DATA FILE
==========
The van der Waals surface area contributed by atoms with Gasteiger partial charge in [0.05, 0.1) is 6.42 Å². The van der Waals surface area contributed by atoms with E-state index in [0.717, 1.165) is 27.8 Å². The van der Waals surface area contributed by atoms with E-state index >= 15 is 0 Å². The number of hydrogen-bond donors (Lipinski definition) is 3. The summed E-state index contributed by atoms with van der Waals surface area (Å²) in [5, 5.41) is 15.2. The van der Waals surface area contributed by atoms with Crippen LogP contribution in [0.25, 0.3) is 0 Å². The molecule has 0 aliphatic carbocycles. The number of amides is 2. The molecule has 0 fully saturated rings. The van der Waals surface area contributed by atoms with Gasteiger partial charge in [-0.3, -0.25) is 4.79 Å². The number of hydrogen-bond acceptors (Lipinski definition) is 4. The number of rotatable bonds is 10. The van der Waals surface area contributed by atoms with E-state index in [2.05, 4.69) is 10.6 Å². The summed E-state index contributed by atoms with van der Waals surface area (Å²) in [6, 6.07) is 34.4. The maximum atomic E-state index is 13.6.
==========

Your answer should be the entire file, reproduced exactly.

The van der Waals surface area contributed by atoms with Gasteiger partial charge in [0.05, 0.1) is 6.42 Å². The van der Waals surface area contributed by atoms with E-state index in [0.717, 1.165) is 27.8 Å². The van der Waals surface area contributed by atoms with E-state index >= 15 is 0 Å². The number of hydrogen-bond donors (Lipinski definition) is 3. The summed E-state index contributed by atoms with van der Waals surface area (Å²) in [5, 5.41) is 15.2. The van der Waals surface area contributed by atoms with Crippen LogP contribution in [0.25, 0.3) is 0 Å². The molecule has 0 aliphatic carbocycles. The number of amides is 2. The molecule has 0 fully saturated rings. The van der Waals surface area contributed by atoms with Gasteiger partial charge in [-0.3, -0.25) is 4.79 Å². The number of hydrogen-bond acceptors (Lipinski definition) is 4. The number of rotatable bonds is 10. The van der Waals surface area contributed by atoms with E-state index in [2.05, 4.69) is 10.6 Å². The summed E-state index contributed by atoms with van der Waals surface area (Å²) in [6, 6.07) is 34.4. The maximum atomic E-state index is 13.6.